The Manor



Rotten Tomatoes Critics - Certified Fresh89%
Rotten Tomatoes Audience - Spilled57%
IMDb Rating6.910223

Plot summary

Uploaded by: FREEMAN

Top cast

714.35 MB
English 2.0
23.976 fps
1 hr 17 min
P/S 4 / 37

Movie Reviews

Reviewed by rgcustomer7 / 10

Not the Bada Bing

This film is probably not what anyone expects, and it's captivating throughout. This could have gone another way, but we've seen similar things before (the series Family Business, for example). This film benefits by editing away the business, to reveal the family behind it.

The director's family owns a strip club/hotel in Guelph, Ontario, Canada. The family's two sons grew up there, and now are beginning to share day-to-day management of their father's business. There is some brief female nudity, but this documentary is not really about the strippers.

The father has made some odd choices. He's added a violent (and I think dishonest) man to the situation as a sort of adopted son. And he's also eaten himself to obesity, requiring surgery to address. At the same time, he's failed to pay the right kind of attention to his wife, who is withering herself away via anorexia (and we can't really know the reasons for this, though it is tempting to jump to an easy conclusion).

There aren't many documentary features shot from within a family, by a member. The very different Tarnation is the only other one I've actually seen that comes to mind. So this is worth seeing even for that aspect alone.

Part of what is going to be interesting to people about this film is the family's reaction to it, so hopefully that can be included as a DVD extra or short, or maybe even added to create an extended cut.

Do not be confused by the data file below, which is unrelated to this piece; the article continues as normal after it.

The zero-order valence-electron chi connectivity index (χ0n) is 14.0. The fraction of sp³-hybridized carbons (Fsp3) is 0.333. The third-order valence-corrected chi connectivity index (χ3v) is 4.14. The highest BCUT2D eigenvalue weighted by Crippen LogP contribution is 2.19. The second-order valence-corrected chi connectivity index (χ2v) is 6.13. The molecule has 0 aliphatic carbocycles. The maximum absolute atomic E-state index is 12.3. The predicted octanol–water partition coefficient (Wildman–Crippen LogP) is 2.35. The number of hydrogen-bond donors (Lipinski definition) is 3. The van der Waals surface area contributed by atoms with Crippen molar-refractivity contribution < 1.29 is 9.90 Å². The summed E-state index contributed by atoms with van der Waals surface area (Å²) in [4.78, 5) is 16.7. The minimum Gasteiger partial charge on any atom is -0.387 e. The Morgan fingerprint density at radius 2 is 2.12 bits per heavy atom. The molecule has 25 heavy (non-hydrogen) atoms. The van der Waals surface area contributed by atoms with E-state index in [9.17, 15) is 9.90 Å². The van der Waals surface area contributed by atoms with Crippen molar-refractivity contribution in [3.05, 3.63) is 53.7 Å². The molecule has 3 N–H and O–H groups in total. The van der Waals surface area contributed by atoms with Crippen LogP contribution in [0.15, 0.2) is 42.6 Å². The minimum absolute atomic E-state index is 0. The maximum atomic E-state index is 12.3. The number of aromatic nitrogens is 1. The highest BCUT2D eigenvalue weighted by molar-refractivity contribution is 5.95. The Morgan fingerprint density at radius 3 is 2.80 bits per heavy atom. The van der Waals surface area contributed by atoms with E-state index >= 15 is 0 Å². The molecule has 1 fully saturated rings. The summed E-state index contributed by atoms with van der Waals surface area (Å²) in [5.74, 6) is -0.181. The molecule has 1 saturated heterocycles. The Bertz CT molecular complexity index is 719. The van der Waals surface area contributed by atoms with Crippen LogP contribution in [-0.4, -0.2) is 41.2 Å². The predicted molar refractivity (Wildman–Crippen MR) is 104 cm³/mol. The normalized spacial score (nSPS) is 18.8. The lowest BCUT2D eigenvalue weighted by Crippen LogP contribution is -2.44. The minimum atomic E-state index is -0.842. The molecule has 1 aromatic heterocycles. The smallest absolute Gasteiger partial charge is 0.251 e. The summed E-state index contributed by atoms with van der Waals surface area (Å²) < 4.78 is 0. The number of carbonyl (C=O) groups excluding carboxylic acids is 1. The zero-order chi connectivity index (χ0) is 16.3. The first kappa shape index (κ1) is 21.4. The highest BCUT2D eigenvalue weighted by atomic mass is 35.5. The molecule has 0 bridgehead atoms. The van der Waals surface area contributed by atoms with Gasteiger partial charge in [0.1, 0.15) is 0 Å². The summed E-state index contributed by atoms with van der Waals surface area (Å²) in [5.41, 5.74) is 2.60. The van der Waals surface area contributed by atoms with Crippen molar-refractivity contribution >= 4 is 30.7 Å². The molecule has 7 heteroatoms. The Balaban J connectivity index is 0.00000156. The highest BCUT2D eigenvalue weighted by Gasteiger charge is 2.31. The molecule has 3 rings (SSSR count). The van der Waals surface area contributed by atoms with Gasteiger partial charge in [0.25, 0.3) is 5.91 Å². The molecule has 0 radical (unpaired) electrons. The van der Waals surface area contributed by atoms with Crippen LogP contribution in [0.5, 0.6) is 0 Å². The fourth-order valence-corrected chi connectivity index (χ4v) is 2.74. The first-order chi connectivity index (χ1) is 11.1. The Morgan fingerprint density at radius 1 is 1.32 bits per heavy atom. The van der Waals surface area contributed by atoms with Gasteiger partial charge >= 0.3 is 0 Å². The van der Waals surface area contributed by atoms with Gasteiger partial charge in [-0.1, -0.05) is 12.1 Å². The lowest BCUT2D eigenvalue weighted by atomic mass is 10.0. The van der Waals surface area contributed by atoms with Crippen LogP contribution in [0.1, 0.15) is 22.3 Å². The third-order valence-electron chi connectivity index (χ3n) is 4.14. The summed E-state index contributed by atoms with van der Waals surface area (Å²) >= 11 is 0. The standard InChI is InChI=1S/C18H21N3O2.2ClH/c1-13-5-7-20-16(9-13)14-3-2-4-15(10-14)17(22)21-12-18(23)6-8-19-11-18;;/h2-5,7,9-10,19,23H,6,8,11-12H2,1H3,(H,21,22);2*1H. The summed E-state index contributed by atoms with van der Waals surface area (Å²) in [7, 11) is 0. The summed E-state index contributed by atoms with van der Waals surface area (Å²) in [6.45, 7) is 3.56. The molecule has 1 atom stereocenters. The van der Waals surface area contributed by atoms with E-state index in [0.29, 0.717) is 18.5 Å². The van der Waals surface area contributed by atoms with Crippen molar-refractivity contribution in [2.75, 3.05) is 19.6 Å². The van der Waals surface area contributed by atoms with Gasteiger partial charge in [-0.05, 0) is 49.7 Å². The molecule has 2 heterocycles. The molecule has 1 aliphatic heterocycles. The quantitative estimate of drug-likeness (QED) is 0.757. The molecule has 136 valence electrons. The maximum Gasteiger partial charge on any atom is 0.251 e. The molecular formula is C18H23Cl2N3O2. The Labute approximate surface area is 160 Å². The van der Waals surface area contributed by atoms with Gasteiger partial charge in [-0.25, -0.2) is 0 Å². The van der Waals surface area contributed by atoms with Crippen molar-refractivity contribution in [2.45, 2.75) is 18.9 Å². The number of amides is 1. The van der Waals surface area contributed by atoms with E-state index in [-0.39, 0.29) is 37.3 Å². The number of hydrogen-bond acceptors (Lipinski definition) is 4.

Reviewed by jonfolz-588-6910829 / 10

Quirky, touching, honest - A great launching bad for a reality series!

I found this documentary quite by accident. The various addictions and enabling behaviors are masterfully displayed while maintaining each person's dignity. I found myself drawn into this families inner-space almost immediately. I suppose what resonated with me most was the older brothers struggle to rationalize his participation within the family business. On the one hand, he was born into it and it had provided for his entire family. On the other hand, he clearly has some angst and doubts concerning the existence, much less with his participation, of the business. I also noted that the rooms were $650 before and after the re-branding of the hotel/halfway house. Very clever/honest editing. This could easily be a reality series. Or at the very least, a Part-2 would be nice.

Reviewed by drew-ninnis8 / 10

The Manor is the best documentary you'll ever see about a strip club.

"She's not Jewish! I mean, why don't you go waste your time on a Jewish Girl." - Roger Cohen

What happens when your family structures its life exclusively around one institution, and that institution happens to be a strip club? This is the surprising question that Shawney Cohen and Mike Gallay's excellent film The Manor asks. The answers that the film provides over its short running time are equally surprising; I found myself wanting to spend more time in the company of these fascinating people, despite the quiet tragedy at the centre of the family. The Manor is an impossible film to describe, as all the individuals it documents are such deeply contradictory figures they can't help but come across as genuine, deeply conflicted, and worthy of understanding.

But the heart of the film belongs to mother Brenda Cohen, and her devastating struggle with an eating disorder. The Manor performs the almost miraculous task of bringing her struggle to life, and throughout the film the audience desperately yearns for her recovery. The rest is best left unsaid, as part of the pleasures of viewing the film. When the credits roll, one is simply left with the wish that Shawney finds his niche; that Sammy get outs from under his father and succeeds; that Bobby finds peace; that Susan finds comfort; that Roger sells the damned club; and most of all, that Brenda finds happiness and health. To leave a documentary with such strong wishes for people we don't even know is the highest compliment that can be paid to these two talented filmmakers.

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